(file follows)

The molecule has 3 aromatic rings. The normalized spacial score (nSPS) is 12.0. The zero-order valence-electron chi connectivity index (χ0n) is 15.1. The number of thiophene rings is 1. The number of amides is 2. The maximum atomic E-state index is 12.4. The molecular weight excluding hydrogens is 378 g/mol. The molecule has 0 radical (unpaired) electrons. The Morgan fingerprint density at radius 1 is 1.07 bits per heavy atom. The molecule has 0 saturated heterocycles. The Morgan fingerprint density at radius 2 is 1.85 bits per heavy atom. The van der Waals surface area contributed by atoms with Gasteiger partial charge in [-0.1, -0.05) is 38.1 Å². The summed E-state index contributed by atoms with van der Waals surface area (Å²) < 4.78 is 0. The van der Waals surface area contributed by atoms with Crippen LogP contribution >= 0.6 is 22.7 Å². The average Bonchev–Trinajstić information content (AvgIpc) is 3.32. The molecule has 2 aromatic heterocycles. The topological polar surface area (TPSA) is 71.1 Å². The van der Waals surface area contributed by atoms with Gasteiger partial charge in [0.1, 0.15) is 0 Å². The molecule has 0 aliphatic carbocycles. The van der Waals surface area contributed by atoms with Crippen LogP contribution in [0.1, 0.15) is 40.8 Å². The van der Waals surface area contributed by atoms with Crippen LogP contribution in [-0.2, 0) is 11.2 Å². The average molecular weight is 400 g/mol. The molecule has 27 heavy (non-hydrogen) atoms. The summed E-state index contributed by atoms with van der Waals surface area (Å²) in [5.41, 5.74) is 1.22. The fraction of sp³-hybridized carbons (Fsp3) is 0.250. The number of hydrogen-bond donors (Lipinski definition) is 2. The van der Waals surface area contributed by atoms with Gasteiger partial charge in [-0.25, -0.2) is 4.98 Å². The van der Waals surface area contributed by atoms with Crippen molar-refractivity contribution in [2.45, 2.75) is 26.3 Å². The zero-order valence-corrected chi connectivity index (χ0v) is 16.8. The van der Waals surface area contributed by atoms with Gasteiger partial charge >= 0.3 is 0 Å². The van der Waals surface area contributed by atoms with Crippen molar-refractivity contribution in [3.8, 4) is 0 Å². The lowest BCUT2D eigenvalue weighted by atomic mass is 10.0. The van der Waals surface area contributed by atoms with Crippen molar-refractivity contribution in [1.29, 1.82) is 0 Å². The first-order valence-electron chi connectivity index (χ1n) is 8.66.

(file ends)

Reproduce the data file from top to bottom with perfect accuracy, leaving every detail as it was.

The molecule has 3 aromatic rings. The normalized spacial score (nSPS) is 12.0. The zero-order valence-electron chi connectivity index (χ0n) is 15.1. The number of thiophene rings is 1. The number of amides is 2. The maximum atomic E-state index is 12.4. The molecular weight excluding hydrogens is 378 g/mol. The molecule has 0 radical (unpaired) electrons. The Morgan fingerprint density at radius 1 is 1.07 bits per heavy atom. The molecule has 0 saturated heterocycles. The Morgan fingerprint density at radius 2 is 1.85 bits per heavy atom. The van der Waals surface area contributed by atoms with Gasteiger partial charge in [-0.1, -0.05) is 38.1 Å². The summed E-state index contributed by atoms with van der Waals surface area (Å²) < 4.78 is 0. The van der Waals surface area contributed by atoms with Crippen LogP contribution >= 0.6 is 22.7 Å². The average Bonchev–Trinajstić information content (AvgIpc) is 3.32. The molecule has 2 aromatic heterocycles. The topological polar surface area (TPSA) is 71.1 Å². The van der Waals surface area contributed by atoms with Gasteiger partial charge in [0.1, 0.15) is 0 Å². The molecule has 0 aliphatic carbocycles. The van der Waals surface area contributed by atoms with Crippen LogP contribution in [0.1, 0.15) is 40.8 Å². The van der Waals surface area contributed by atoms with Crippen LogP contribution in [-0.2, 0) is 11.2 Å². The average molecular weight is 400 g/mol. The molecule has 27 heavy (non-hydrogen) atoms. The summed E-state index contributed by atoms with van der Waals surface area (Å²) in [5.41, 5.74) is 1.22. The fraction of sp³-hybridized carbons (Fsp3) is 0.250. The number of hydrogen-bond donors (Lipinski definition) is 2. The van der Waals surface area contributed by atoms with Gasteiger partial charge in [-0.25, -0.2) is 4.98 Å². The van der Waals surface area contributed by atoms with Crippen molar-refractivity contribution in [2.45, 2.75) is 26.3 Å². The zero-order valence-corrected chi connectivity index (χ0v) is 16.8. The van der Waals surface area contributed by atoms with Gasteiger partial charge >= 0.3 is 0 Å². The van der Waals surface area contributed by atoms with Crippen molar-refractivity contribution in [3.8, 4) is 0 Å². The lowest BCUT2D eigenvalue weighted by atomic mass is 10.0. The van der Waals surface area contributed by atoms with Crippen molar-refractivity contribution in [1.29, 1.82) is 0 Å². The first-order valence-electron chi connectivity index (χ1n) is 8.66.